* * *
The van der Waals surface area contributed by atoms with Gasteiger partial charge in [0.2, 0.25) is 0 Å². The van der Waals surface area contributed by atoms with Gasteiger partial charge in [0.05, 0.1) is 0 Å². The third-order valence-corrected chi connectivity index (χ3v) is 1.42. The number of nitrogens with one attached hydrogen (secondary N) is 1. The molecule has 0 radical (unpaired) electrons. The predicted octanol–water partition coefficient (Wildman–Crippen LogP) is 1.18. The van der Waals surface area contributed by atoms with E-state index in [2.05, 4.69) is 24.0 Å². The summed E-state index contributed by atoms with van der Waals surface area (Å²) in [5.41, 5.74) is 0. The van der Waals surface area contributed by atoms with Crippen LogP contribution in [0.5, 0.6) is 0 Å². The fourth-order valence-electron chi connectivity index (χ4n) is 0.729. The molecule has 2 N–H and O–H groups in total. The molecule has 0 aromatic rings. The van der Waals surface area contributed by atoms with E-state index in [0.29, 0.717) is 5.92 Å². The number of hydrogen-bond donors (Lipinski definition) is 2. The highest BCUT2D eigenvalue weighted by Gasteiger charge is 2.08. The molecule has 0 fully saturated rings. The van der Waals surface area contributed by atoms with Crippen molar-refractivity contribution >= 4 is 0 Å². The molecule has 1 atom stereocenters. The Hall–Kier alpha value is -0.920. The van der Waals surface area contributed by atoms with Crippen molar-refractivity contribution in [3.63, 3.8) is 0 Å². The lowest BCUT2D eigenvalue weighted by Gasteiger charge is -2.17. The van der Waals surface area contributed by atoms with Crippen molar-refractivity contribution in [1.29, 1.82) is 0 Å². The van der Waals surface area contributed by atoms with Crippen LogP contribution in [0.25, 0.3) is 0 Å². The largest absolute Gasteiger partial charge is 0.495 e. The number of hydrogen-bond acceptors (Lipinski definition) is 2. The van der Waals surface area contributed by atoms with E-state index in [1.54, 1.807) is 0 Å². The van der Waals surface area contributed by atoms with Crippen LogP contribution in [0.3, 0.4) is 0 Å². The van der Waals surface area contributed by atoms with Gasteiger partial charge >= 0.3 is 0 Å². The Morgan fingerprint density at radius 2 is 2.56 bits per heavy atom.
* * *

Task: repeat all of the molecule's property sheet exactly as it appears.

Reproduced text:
The van der Waals surface area contributed by atoms with Gasteiger partial charge in [0.2, 0.25) is 0 Å². The van der Waals surface area contributed by atoms with Gasteiger partial charge in [0.05, 0.1) is 0 Å². The third-order valence-corrected chi connectivity index (χ3v) is 1.42. The number of nitrogens with one attached hydrogen (secondary N) is 1. The molecule has 0 radical (unpaired) electrons. The predicted octanol–water partition coefficient (Wildman–Crippen LogP) is 1.18. The van der Waals surface area contributed by atoms with E-state index in [2.05, 4.69) is 24.0 Å². The summed E-state index contributed by atoms with van der Waals surface area (Å²) in [5.41, 5.74) is 0. The van der Waals surface area contributed by atoms with Crippen LogP contribution in [0.5, 0.6) is 0 Å². The fourth-order valence-electron chi connectivity index (χ4n) is 0.729. The molecule has 2 N–H and O–H groups in total. The molecule has 0 aromatic rings. The van der Waals surface area contributed by atoms with E-state index in [0.29, 0.717) is 5.92 Å². The number of hydrogen-bond donors (Lipinski definition) is 2. The highest BCUT2D eigenvalue weighted by Gasteiger charge is 2.08. The molecule has 0 fully saturated rings. The van der Waals surface area contributed by atoms with Crippen molar-refractivity contribution >= 4 is 0 Å². The molecule has 1 atom stereocenters. The Hall–Kier alpha value is -0.920. The van der Waals surface area contributed by atoms with Crippen molar-refractivity contribution in [3.63, 3.8) is 0 Å². The lowest BCUT2D eigenvalue weighted by Gasteiger charge is -2.17. The van der Waals surface area contributed by atoms with Crippen molar-refractivity contribution in [1.29, 1.82) is 0 Å². The van der Waals surface area contributed by atoms with Crippen LogP contribution in [0.25, 0.3) is 0 Å². The largest absolute Gasteiger partial charge is 0.495 e. The number of hydrogen-bond acceptors (Lipinski definition) is 2. The van der Waals surface area contributed by atoms with E-state index in [1.54, 1.807) is 0 Å². The van der Waals surface area contributed by atoms with Crippen LogP contribution in [0.3, 0.4) is 0 Å². The van der Waals surface area contributed by atoms with Gasteiger partial charge >= 0.3 is 0 Å². The Morgan fingerprint density at radius 2 is 2.56 bits per heavy atom.